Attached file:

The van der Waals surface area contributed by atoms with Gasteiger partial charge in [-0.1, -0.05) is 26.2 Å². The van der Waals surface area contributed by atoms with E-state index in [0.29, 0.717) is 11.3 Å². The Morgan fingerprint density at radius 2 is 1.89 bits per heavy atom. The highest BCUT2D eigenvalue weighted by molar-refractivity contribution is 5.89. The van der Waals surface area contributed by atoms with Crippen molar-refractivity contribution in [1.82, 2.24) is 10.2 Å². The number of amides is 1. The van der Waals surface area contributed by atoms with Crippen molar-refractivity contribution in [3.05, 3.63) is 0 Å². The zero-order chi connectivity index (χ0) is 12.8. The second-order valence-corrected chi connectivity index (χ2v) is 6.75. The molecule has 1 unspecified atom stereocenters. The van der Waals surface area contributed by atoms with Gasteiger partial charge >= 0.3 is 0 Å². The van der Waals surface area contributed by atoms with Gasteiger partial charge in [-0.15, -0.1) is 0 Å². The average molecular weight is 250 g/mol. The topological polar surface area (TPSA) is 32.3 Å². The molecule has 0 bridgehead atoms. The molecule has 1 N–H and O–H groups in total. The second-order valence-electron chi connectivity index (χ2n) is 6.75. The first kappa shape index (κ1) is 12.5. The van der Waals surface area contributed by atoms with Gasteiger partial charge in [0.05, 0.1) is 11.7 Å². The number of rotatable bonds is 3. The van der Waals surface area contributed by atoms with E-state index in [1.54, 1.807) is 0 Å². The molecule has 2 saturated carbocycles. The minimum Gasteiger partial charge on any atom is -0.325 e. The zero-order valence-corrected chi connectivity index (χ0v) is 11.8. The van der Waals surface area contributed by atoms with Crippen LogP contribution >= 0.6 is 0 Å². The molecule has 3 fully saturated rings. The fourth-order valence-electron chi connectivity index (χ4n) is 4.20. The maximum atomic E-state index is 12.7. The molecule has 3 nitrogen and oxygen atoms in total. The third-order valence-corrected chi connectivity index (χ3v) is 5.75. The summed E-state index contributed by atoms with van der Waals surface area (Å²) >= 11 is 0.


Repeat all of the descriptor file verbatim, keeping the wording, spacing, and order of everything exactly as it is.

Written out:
The van der Waals surface area contributed by atoms with Gasteiger partial charge in [-0.1, -0.05) is 26.2 Å². The van der Waals surface area contributed by atoms with E-state index in [0.29, 0.717) is 11.3 Å². The Morgan fingerprint density at radius 2 is 1.89 bits per heavy atom. The highest BCUT2D eigenvalue weighted by molar-refractivity contribution is 5.89. The van der Waals surface area contributed by atoms with Crippen molar-refractivity contribution in [1.82, 2.24) is 10.2 Å². The number of amides is 1. The van der Waals surface area contributed by atoms with Crippen molar-refractivity contribution in [3.05, 3.63) is 0 Å². The zero-order chi connectivity index (χ0) is 12.8. The second-order valence-corrected chi connectivity index (χ2v) is 6.75. The molecule has 1 unspecified atom stereocenters. The van der Waals surface area contributed by atoms with Gasteiger partial charge >= 0.3 is 0 Å². The van der Waals surface area contributed by atoms with Gasteiger partial charge in [-0.15, -0.1) is 0 Å². The average molecular weight is 250 g/mol. The topological polar surface area (TPSA) is 32.3 Å². The molecule has 0 bridgehead atoms. The molecule has 1 N–H and O–H groups in total. The second-order valence-electron chi connectivity index (χ2n) is 6.75. The first kappa shape index (κ1) is 12.5. The van der Waals surface area contributed by atoms with Gasteiger partial charge in [0.05, 0.1) is 11.7 Å². The number of rotatable bonds is 3. The van der Waals surface area contributed by atoms with E-state index in [1.54, 1.807) is 0 Å². The molecule has 2 saturated carbocycles. The minimum Gasteiger partial charge on any atom is -0.325 e. The zero-order valence-corrected chi connectivity index (χ0v) is 11.8. The van der Waals surface area contributed by atoms with Crippen LogP contribution >= 0.6 is 0 Å². The molecule has 3 fully saturated rings. The fourth-order valence-electron chi connectivity index (χ4n) is 4.20. The maximum atomic E-state index is 12.7. The molecule has 3 nitrogen and oxygen atoms in total. The third-order valence-corrected chi connectivity index (χ3v) is 5.75. The summed E-state index contributed by atoms with van der Waals surface area (Å²) >= 11 is 0.